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Preventing Early Births

Because medical experts are not able to identify what causes preterm labor, there are many signs you should be aware of and discuss with your physician, midwife, or birth worker as soon as possible.

 

  • Seek early and regular prenatal care. Prenatal visits can help your health care provider monitor your health and your baby's health. Seeking early and regular prenatal care allows you to discuss any signs or symptoms that concern you.

  • Eat a balanced and healthy diet. Good nutrition is an important part of a healthy pregnancy. Some research suggests that a diet high in polyunsaturated fatty acids (PUFAs) is associated with a lower risk of premature birth. PUFAs are found in nuts, seeds, fish and seed oils.

  • Avoid risky substances. If you smoke, it is important to try to quit as early as possible. Discuss your options with your provider. There are smoking cessation programs available to you that can increase your chances of success. It is also important not to use illicit drugs or alcohol during your pregnancy.

  • Consider pregnancy spacing. Some research suggests a link between pregnancies spaced less than six months apart, or more than 59 months apart, and an increased risk of preterm birth. Consider talking to your health care provider about pregnancy spacing

  • Be cautious when using assisted reproductive technology (ART). If you are planning to use ART to get pregnant, consider how many embryos will be implanted. Implanting more than one embryo increases your chances of a multiple pregnancy, which carries a higher risk of preterm labor.

    • What is ART? Assisted reproductive technology (ART) includes medical procedures used primarily to address infertility. ​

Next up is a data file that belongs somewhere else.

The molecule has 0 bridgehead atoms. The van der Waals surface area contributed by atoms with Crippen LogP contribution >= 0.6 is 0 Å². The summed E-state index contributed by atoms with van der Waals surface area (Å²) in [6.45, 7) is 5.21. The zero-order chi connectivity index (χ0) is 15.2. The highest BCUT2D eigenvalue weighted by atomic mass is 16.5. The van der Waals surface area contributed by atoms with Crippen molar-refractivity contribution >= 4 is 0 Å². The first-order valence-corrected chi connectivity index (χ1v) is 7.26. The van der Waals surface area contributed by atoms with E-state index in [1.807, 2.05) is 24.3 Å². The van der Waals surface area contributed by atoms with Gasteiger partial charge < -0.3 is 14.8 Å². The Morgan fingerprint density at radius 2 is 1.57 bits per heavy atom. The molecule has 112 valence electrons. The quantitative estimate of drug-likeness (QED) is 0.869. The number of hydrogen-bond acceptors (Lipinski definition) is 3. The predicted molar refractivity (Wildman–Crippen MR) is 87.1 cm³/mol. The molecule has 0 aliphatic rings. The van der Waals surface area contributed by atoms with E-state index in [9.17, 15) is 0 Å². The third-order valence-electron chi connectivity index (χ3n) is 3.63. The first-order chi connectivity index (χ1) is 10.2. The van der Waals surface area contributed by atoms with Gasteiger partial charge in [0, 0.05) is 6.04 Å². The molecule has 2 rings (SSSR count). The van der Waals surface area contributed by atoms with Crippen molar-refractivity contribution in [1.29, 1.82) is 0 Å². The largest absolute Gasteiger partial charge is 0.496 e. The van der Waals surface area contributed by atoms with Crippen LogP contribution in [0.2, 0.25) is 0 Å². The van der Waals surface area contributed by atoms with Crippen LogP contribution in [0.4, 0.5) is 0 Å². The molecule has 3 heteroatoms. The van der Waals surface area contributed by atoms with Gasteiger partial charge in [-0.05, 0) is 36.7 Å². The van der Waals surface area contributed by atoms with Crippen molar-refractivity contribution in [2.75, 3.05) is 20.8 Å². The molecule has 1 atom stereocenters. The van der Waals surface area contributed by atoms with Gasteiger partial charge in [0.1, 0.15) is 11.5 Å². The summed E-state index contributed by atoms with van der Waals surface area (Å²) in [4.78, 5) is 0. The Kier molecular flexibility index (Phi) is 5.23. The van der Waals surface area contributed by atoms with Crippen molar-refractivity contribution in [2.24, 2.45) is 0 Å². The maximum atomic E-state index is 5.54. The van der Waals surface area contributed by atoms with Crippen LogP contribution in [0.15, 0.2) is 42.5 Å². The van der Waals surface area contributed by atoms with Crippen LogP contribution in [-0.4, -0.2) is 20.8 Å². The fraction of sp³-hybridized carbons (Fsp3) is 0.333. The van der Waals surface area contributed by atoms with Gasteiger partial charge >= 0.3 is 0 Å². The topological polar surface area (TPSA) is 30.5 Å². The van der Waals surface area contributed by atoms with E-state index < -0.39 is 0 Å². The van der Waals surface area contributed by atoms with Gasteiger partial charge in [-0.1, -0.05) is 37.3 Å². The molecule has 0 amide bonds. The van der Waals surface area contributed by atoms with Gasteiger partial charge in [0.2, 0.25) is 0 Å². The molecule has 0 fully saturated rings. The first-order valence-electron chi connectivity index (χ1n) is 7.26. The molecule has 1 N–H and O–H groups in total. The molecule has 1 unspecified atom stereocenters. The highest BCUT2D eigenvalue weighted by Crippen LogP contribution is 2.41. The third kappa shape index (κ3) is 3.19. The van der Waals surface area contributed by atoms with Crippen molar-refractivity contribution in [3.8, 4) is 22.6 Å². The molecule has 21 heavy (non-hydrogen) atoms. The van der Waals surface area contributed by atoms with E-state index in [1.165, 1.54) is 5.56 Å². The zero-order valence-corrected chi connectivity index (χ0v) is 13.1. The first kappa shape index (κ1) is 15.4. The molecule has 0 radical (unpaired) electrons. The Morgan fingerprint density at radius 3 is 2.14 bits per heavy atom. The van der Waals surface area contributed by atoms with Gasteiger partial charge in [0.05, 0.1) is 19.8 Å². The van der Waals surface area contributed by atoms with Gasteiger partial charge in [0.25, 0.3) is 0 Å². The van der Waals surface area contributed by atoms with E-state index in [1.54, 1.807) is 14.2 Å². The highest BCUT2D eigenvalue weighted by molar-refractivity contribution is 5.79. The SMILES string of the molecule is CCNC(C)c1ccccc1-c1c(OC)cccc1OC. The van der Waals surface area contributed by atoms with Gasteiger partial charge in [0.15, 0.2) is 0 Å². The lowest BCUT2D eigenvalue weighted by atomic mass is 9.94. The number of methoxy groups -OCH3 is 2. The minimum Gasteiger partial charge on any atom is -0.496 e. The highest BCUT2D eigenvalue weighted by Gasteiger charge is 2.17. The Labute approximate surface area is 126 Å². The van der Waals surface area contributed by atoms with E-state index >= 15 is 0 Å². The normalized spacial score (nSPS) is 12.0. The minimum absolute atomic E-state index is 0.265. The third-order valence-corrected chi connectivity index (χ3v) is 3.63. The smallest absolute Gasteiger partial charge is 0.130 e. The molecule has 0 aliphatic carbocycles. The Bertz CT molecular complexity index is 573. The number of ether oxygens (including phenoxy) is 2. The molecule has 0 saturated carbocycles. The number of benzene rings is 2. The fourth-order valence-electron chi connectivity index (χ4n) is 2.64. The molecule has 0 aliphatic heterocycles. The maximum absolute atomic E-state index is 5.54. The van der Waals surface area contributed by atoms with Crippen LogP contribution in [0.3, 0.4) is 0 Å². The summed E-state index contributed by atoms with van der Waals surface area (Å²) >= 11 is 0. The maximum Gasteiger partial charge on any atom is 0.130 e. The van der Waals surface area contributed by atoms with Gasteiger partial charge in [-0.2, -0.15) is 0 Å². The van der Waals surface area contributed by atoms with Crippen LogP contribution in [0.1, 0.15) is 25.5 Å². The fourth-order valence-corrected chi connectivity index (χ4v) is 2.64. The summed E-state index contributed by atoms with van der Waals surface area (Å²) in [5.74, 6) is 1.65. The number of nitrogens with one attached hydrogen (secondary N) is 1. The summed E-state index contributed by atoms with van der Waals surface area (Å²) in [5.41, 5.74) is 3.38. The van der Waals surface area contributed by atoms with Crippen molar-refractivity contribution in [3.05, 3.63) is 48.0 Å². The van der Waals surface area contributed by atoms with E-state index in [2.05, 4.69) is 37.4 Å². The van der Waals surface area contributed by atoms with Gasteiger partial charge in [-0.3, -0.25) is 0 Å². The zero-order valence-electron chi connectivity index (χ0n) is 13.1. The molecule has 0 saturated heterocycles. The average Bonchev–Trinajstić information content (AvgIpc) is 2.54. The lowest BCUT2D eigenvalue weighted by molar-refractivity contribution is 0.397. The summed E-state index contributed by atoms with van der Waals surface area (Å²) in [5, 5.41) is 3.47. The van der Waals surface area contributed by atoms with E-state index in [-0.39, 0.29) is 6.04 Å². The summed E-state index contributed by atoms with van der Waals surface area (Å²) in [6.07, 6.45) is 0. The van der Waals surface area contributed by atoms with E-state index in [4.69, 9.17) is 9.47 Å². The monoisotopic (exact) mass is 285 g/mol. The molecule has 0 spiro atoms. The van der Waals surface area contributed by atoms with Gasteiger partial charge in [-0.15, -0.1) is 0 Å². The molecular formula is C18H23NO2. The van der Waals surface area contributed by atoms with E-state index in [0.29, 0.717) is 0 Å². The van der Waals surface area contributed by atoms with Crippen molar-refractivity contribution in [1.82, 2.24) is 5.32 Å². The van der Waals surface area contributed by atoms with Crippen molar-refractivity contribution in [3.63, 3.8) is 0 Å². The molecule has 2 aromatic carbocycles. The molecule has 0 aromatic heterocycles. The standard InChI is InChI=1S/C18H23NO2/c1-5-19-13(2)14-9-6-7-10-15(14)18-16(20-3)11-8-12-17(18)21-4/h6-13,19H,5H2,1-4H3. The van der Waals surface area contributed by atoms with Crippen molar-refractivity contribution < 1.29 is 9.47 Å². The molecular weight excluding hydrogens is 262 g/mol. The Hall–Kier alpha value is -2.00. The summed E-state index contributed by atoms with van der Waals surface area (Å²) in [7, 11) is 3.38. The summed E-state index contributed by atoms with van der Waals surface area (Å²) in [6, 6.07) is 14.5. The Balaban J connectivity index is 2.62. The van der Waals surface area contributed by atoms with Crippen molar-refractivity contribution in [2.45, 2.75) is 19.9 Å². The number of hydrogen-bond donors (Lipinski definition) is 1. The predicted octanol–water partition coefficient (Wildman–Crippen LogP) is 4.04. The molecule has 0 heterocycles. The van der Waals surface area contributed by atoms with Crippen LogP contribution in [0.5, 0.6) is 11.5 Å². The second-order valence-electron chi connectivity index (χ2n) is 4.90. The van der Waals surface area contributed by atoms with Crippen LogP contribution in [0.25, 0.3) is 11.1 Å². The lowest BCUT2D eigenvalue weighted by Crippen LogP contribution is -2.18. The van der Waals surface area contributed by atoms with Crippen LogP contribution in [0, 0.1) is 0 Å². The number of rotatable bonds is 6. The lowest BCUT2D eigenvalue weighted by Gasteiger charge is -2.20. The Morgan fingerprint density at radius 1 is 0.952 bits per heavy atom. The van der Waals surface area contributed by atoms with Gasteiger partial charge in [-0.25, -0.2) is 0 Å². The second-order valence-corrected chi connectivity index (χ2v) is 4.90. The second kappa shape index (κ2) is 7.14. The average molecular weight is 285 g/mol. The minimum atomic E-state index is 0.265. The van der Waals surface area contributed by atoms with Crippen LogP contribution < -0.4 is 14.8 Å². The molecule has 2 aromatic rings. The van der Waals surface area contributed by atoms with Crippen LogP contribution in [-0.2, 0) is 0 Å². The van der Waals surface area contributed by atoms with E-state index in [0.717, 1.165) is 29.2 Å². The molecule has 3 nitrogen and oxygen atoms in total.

• Manage chronic conditions. Certain conditions, such as diabetes, high blood pressure and obesity, increase the risk of preterm labor. Work with your health care provider to keep any chronic conditions under control.

 

Know the Signs of Preterm Labor

Knowing the signs of labor can provide you with the knowledge needed in the event of premature labor:

  • Change in your vaginal discharge (watery, mucus or bloody) or more vaginal discharge than usual  

  • Pressure in your pelvis or lower belly, like your baby is pushing down  

  • Constant low, dull backache  

  • Belly cramps with or without diarrhea  

  • Regular or frequent contractions that make your belly tighten like a fist. The contractions may or may not be painful. 

  • Your water breaks ** 

Contact your doctor immediately or go to your hospital's emergency department to be examined.  

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Do you have a non-emergency topic that you'd like more information about?  You can submit a question to our "Ask the Dr.!" team and we'll do our best to include in it our periodic video updates.  If you have an emergency question or concern, please contact your provider.

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